Blitzer Raises Specter of GOP Going 'Willie Horton' Against Obama

The Democratic presidential nomination process isn't even over, yet on Tuesday CNN's Wolf Blitzer raised the media's favorite shorthand for vicious Republicans never forgotten from 1988, a name journalists can be counted on to resurrect every election season in order to discredit criticism of a liberal candidate, as he asked a guest how “worried” he was about Republicans energizing “elements of racism” by producing “Willie Horton kind of commercials...potentially against Barack Obama?” This, just a week after possible racism by Democratic voters was suggested by Obama's ten-point loss in California's primary after polls showed him up by 13 points. Columnist Bob Novak observed: “The way Obama lost California raises the specter of the dreaded Bradley Effect.”

Blitzer's question came during an interview on The Situation Room with conservative radio talk show host Larry Elder, author of 'Stupid Black Men: How to Play the Race Card -- and Lose,' which Elder explained makes the case for how “white racism is no longer a major problem in America anymore.” Blitzer wondered: “Why do Republicans have so much trouble attracting African-American support?” Elder replied by pointing out how “Republicans, as a percentage of the party, more of them voted for the Civil Rights Act of 1964 than did Democrats. Al Gore's dad voted against it” and “those who founded the Klan were, in fact, Democrats, and one of their goals was to stop the spread of Republicanism.” But instead of pursuing that sordid history, Blitzer launched into his questions about Republicans using racism to defeat Obama.

The exchange about race (longer transcript below):

WOLF BLITZER: How worried are you, and you're obviously sympathetic to the Republicans, that if Barack Obama gets the Democratic presidential nomination, that there could be elements of racism that come up from the other side?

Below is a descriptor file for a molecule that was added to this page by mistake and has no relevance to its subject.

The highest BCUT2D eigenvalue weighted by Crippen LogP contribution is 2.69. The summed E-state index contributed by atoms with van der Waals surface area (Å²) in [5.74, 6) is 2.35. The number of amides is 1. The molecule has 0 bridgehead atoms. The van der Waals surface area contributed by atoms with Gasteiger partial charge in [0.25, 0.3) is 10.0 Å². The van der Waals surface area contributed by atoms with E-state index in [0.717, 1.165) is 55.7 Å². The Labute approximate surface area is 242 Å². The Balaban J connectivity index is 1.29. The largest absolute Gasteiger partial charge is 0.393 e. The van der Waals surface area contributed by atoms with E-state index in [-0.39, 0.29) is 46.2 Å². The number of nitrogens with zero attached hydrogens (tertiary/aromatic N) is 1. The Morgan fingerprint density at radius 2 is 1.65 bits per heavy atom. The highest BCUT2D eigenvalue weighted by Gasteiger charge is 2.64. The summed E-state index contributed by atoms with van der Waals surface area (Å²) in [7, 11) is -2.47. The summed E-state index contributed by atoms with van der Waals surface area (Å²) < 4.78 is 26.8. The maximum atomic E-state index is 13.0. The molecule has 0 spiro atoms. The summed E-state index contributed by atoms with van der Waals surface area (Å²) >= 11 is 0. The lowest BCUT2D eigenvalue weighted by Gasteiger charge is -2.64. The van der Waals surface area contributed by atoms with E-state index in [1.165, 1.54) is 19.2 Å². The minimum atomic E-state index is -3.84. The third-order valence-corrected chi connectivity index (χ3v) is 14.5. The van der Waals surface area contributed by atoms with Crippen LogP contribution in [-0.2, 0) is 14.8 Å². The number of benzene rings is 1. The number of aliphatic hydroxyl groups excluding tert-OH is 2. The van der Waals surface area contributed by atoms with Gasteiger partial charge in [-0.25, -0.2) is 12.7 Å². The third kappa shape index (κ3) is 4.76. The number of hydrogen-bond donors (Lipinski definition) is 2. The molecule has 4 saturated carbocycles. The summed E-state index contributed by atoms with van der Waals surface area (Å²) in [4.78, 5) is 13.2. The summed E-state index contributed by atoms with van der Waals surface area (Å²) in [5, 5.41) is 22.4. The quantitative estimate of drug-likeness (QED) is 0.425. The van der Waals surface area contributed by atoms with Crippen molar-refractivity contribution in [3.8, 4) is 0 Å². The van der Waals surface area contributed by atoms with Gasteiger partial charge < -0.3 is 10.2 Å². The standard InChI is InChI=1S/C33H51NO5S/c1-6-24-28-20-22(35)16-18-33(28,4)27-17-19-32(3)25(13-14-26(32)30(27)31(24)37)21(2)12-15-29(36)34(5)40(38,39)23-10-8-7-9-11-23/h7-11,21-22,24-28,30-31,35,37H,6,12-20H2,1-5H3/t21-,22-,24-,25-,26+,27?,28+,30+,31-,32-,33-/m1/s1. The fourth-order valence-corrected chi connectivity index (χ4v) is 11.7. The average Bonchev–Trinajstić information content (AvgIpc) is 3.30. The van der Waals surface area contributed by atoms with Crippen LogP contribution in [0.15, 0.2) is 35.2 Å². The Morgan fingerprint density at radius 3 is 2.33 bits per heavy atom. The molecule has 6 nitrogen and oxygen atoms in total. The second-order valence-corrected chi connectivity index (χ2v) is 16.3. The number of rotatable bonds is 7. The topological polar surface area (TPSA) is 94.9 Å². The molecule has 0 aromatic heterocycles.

LARRY ELDER: I'm sure there are people who won't vote for him because he's black. I'm sure there are people who are voting for him because he's black.

BLITZER: No, I'm talking about the Willie Horton kind of commercials, the ads that could be used against potentially against Barack Obama.

ELDER: I think if Republicans, and they won't, were to go that low, there would be such a backlash that it would backfire. It would be counterproductive. Nobody wants that...

An excerpt from Robert Novak's Monday column about Obama's loss in California:

....[T]he way Obama lost California raises the specter of the dreaded Bradley Effect.

Los Angeles Mayor Tom Bradley, an African-American Democrat, in 1982 unexpectedly lost his candidacy for governor of California. His defeat followed voters telling pollsters they prefer a black candidate and then voting the other way. In California's primary last Tuesday, Obama lost by a landslide 10 percentage points after a late survey showed him ahead by 13 points and other polls gave him a smaller lead.

Was this presumed 20-point reversal caused by the Bradley Effect, which has worried Democratic leaders about Obama since he became an obstacle to Hillary Clinton's majestic procession to the Oval Office? It is much too early for that conclusion, but the subject is in the minds and private comments of Democratic politicians pondering the stalemate for the party's presidential nomination....

However, disbelief in racial prejudice by their voters leads Democrats to reject speculation that they lied to pollsters in claiming to support Obama. The Zogby poll showing a big Obama lead in California and the Suffolk and Rasmussen surveys indicating a slight edge, it is argued, were just plain wrong. It is also claimed that the state's final tally was skewed by an unexpectedly low African-American vote.

But early evening Tuesday briefings on exit polls, the product of nonpartisan technicians, cautioned the listeners not to be carried away by favorable Obama numbers around the country because his actual performance often is overstated by exit polls. (Indeed, contrary to early exit poll signals of an Obama upset in New Jersey, Clinton carried the state comfortably.) No explanation was given for this aberration, but many listeners presumed it was the Bradley Effect....
The MRC's Brad Wilmouth caught Blitzer's line of questioning from about 5:13 PM EST on the February 12 edition of The Situation Room on CNN, and provided this transcript from the start of the segment: